Sustainable Wood

Last Tuesday the EcoBrooklyn interns attended the dasHAUS symposium and tour in White Plains, New York. The touring exhibition features the mobile dasHAUS pavilion, constructed of fully functioning sustainable energy technologies. The pavilion’s design is inspired by the Technical University of Darmstadt’s winning Solar Decathlon entries in 2007 and 2009. The tour, organized by the German American Chamber of Commerce, is meant to engage and educate the community while also connecting industry professionals. After a series of lectures by various professionals in related fields, the attendees were guided through the pavilion and introduced to the unique elements of the design.

The docent mentioned that every piece of the pavilion is German aside from the “sustainable” oak floors. We were intrigued by the concept of sustainable oak since oak trees are protected by law and the meaning of sustainable is often skewed by marketers.  Upon further questioning the docent shared that oak is a particularly good insulator wood, but that he was unsure of what sustainable wood entailed.

After some research we found that there are more than 50 certification systems worldwide, the two largest being the Forest Stewardship Council (FSC) and the Programme for the Endorsement of Forest Certification (PEFC). Both are third-party certifiers in that they are independent and non-governmental. In North America, the three additional certification systems endorsed by the PEFC are the American Tree Farm System (ATFS), the Canadian Standards Association’s Sustainable Forest Management Standard, and the Sustainable Forestry Initiative (SFI) Program. Currently only 10% of the forests in the world have been certified as sustainable.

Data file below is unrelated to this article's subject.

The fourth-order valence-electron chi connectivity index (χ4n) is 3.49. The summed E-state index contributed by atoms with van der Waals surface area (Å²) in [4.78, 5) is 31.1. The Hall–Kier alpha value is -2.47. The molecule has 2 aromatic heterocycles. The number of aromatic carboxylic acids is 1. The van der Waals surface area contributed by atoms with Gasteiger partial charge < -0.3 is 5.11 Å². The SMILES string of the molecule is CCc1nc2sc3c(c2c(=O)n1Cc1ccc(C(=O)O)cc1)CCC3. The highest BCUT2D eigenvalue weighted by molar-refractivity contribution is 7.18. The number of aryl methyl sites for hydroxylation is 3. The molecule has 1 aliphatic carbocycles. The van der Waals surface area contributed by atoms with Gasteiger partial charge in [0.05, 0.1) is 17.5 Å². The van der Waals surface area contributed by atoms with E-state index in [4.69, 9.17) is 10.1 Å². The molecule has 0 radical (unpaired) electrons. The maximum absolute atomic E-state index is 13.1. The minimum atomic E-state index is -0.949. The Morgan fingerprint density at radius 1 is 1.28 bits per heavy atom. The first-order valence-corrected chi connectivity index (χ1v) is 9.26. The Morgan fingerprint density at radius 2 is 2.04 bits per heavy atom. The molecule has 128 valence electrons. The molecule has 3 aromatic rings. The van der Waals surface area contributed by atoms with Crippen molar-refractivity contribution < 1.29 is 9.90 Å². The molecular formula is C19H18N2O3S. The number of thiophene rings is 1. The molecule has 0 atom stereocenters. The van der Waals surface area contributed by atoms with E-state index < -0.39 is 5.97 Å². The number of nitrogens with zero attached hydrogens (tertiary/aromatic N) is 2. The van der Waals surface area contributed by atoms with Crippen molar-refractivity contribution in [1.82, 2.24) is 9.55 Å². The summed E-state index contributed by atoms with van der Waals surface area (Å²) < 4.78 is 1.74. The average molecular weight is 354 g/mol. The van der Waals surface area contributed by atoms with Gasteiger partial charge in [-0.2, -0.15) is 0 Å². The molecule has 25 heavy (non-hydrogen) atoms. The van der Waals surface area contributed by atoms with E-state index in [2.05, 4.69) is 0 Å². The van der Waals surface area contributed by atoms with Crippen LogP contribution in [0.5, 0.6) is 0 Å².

The Forest Stewardship Council was the first established third-party certification system and many others followed suit. There is criticism that the abundance of certification systems results in consumer confusion in relation to standards, therefore allowing some systems to uphold laxer standards.

LEED only accepts certification systems that adhere to the USGBC Forest Certification Systems Benchmark. A draft is available here:

Currently only Forest Stewardship Council – certified wood is eligible for LEED points. FSC accredits its associated certification bodies and checks compliance through audits.

The FSC has 10 general principles for responsible forest management:

Principle 1: Compliance with laws and FSC Principles – to comply with all laws, regulations, treaties, conventions and agreements, together with all FSC Principles and Criteria.
Principle 2: Tenure and use rights and responsibilities – to define, document and legally establish long-term tenure and use rights.
Principle 3: Indigenous peoples’ rights – to identify and uphold indigenous peoples’ rights of ownership and use of land and resources.
Principle 4: Community relations and worker’s rights – to maintain or enhance forest workers’ and local communities’ social and economic well-being.
Principle 5: Benefits from the forest – to maintain or enhance long term economic, social and environmental benefits from the forest.

Principle 6: Environmental impact – to maintain or restore the ecosystem, its biodiversity, resources and landscapes.